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Student faces trial for reciting poems during protest

(ANHRI/IFEX) - Cairo, 5 June 2011 - ANHRI condemns the ongoing martial courts against Bahraini activists for expressing their opinions. The emergency law, according to which these martial courts are held, has been lifted, ANHRI notes. On 6 June 2011, a martial court is expected to preside over the second hearing in a case against poet Ayat Al Cormozy.

Ayat Al Cormozy, a 20-year-old student and poet, was arrested in March by the Bahraini security forces after reciting poems during a protest and sit-in at the Pearl Roundabout which was dispersed by force. The poems were critical of Bahraini authorities.

The poet was detained in an undisclosed location and no charges were laid against her. Finally the Bahraini authorities informed her family that she would be prosecuted in a martial court on 2 June, at the first sitting of the court. The court indicted the young poet for "commenting on the Bahraini King and participating in illegal demonstrations" and decided to postpone the hearing to 6 June.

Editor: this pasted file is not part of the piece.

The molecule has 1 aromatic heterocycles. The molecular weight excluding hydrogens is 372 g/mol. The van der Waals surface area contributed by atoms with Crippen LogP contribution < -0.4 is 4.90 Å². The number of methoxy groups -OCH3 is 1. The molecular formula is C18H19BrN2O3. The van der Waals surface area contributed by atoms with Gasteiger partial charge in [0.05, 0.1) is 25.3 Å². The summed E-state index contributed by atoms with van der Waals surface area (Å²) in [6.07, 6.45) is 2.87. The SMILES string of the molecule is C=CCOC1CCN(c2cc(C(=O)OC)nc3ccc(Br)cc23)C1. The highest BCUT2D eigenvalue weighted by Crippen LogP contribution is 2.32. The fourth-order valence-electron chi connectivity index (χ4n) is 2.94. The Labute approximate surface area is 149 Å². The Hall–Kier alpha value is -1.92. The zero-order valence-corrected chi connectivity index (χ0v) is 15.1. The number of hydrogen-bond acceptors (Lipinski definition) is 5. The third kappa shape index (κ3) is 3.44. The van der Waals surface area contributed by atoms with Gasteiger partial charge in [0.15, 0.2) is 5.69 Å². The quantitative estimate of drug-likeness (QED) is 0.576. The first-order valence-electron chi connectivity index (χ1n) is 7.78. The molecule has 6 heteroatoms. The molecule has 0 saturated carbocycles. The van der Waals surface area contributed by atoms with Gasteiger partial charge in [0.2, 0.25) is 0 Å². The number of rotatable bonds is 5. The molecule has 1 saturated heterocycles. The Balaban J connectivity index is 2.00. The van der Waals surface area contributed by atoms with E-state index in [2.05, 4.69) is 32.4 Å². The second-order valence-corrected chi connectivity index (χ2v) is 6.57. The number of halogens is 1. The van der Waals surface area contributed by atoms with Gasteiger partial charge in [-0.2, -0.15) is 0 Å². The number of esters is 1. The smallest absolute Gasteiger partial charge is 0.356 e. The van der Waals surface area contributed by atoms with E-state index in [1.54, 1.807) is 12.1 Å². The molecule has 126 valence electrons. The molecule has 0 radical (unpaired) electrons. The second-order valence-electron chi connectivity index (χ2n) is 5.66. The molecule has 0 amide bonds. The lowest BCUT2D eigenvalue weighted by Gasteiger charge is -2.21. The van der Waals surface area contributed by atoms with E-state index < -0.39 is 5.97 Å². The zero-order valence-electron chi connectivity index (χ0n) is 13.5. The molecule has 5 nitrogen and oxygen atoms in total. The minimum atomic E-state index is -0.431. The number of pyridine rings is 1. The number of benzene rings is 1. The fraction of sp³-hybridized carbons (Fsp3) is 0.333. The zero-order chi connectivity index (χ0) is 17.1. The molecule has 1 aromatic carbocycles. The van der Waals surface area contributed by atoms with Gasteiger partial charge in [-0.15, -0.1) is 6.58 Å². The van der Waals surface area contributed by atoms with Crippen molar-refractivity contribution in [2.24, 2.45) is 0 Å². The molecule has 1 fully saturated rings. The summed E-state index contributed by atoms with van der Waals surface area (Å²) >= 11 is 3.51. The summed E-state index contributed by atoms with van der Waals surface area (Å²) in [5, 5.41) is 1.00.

The prosecution came only two days after the lifting of the notorious emergency law, which had been imposed on 15 March. Under the law, 600 opposition activists were arrested and around 2,000 persons were fired from their jobs for participating in the demonstrations waged in the kingdom since February, and which were violently suppressed by the security forces.

Ayat Al Cormozy is the second woman to be prosecuted in a martial court. Activist Galila Salman was previously sentenced to four years in jail for possessing forbidden audio recordings and not obeying the orders of the police officers while on the street on 12 May.

"The human rights situation in Bahrain is deteriorating. The lifting of the emergency law was merely an attempt by the authorities to improve their image, while they continue to use martial courts and other measures to suppress freedom of expression," ANHRI said.

"The authorities should stop attacking human rights activists and opponents and prosecuting civilians in martial courts. They should immediately release all activists and arrested demonstrators, and permit freedom of opinion and expression to flourish without resorting to prosecution or arrests. It is not logical for the Bahraini authorities to call for a dialogue with different political movements while opposition leaders are in jail," the organisation added.

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  • Military tribunal tries opposition politicians and defense lawyer, convicts peaceful protesters

    (Human Rights Watch/IFEX) - Beirut, June 14, 2011 - Bahraini authorities should immediately halt all proceedings before the special military court and free everyone held solely for exercising their rights to free speech and peaceful assembly, Human Rights Watch said today. Civilians charged with genuine criminal offenses should be tried in an independent civilian court that meets international fair trial standards, Human Rights Watch said.



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